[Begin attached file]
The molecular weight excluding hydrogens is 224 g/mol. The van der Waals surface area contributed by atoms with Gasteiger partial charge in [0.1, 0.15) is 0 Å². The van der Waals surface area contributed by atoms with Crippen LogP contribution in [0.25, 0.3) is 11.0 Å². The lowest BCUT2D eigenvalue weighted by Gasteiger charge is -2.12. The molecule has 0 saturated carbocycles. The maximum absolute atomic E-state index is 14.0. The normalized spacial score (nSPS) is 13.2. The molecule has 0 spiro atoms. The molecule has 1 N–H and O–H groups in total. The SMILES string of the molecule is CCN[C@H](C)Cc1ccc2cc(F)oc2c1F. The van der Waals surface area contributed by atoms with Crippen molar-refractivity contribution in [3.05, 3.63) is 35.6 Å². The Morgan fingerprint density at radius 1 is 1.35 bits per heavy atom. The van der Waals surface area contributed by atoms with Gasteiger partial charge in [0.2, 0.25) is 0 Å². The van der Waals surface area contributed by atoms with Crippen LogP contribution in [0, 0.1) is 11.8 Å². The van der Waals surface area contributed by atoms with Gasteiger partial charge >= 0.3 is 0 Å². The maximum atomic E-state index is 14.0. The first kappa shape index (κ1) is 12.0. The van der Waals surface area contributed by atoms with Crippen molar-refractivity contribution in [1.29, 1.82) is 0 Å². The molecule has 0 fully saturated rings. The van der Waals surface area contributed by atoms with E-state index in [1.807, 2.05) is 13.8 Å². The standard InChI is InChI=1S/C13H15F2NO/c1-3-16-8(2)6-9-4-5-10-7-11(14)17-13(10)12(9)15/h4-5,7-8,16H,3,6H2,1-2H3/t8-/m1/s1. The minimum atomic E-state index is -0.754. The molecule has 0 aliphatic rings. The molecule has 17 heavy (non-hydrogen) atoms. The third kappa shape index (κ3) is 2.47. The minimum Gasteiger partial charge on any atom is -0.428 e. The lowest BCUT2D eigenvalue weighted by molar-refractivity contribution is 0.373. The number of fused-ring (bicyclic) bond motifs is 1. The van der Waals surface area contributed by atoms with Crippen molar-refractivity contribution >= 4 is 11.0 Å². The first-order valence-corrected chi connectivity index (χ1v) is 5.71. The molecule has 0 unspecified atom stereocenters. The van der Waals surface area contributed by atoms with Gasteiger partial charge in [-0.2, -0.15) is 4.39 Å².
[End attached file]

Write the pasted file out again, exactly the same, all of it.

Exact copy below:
The molecular weight excluding hydrogens is 224 g/mol. The van der Waals surface area contributed by atoms with Gasteiger partial charge in [0.1, 0.15) is 0 Å². The van der Waals surface area contributed by atoms with Crippen LogP contribution in [0.25, 0.3) is 11.0 Å². The lowest BCUT2D eigenvalue weighted by Gasteiger charge is -2.12. The molecule has 0 saturated carbocycles. The maximum absolute atomic E-state index is 14.0. The normalized spacial score (nSPS) is 13.2. The molecule has 0 spiro atoms. The molecule has 1 N–H and O–H groups in total. The SMILES string of the molecule is CCN[C@H](C)Cc1ccc2cc(F)oc2c1F. The van der Waals surface area contributed by atoms with Crippen molar-refractivity contribution in [3.05, 3.63) is 35.6 Å². The Morgan fingerprint density at radius 1 is 1.35 bits per heavy atom. The van der Waals surface area contributed by atoms with Gasteiger partial charge in [0.2, 0.25) is 0 Å². The van der Waals surface area contributed by atoms with Crippen LogP contribution in [0, 0.1) is 11.8 Å². The van der Waals surface area contributed by atoms with Gasteiger partial charge >= 0.3 is 0 Å². The maximum atomic E-state index is 14.0. The first kappa shape index (κ1) is 12.0. The van der Waals surface area contributed by atoms with Crippen molar-refractivity contribution in [1.29, 1.82) is 0 Å². The molecule has 0 fully saturated rings. The van der Waals surface area contributed by atoms with E-state index in [1.807, 2.05) is 13.8 Å². The standard InChI is InChI=1S/C13H15F2NO/c1-3-16-8(2)6-9-4-5-10-7-11(14)17-13(10)12(9)15/h4-5,7-8,16H,3,6H2,1-2H3/t8-/m1/s1. The minimum atomic E-state index is -0.754. The molecule has 0 aliphatic rings. The molecule has 17 heavy (non-hydrogen) atoms. The third kappa shape index (κ3) is 2.47. The minimum Gasteiger partial charge on any atom is -0.428 e. The lowest BCUT2D eigenvalue weighted by molar-refractivity contribution is 0.373. The number of fused-ring (bicyclic) bond motifs is 1. The van der Waals surface area contributed by atoms with Crippen molar-refractivity contribution >= 4 is 11.0 Å². The first-order valence-corrected chi connectivity index (χ1v) is 5.71. The molecule has 0 unspecified atom stereocenters. The van der Waals surface area contributed by atoms with Gasteiger partial charge in [-0.2, -0.15) is 4.39 Å².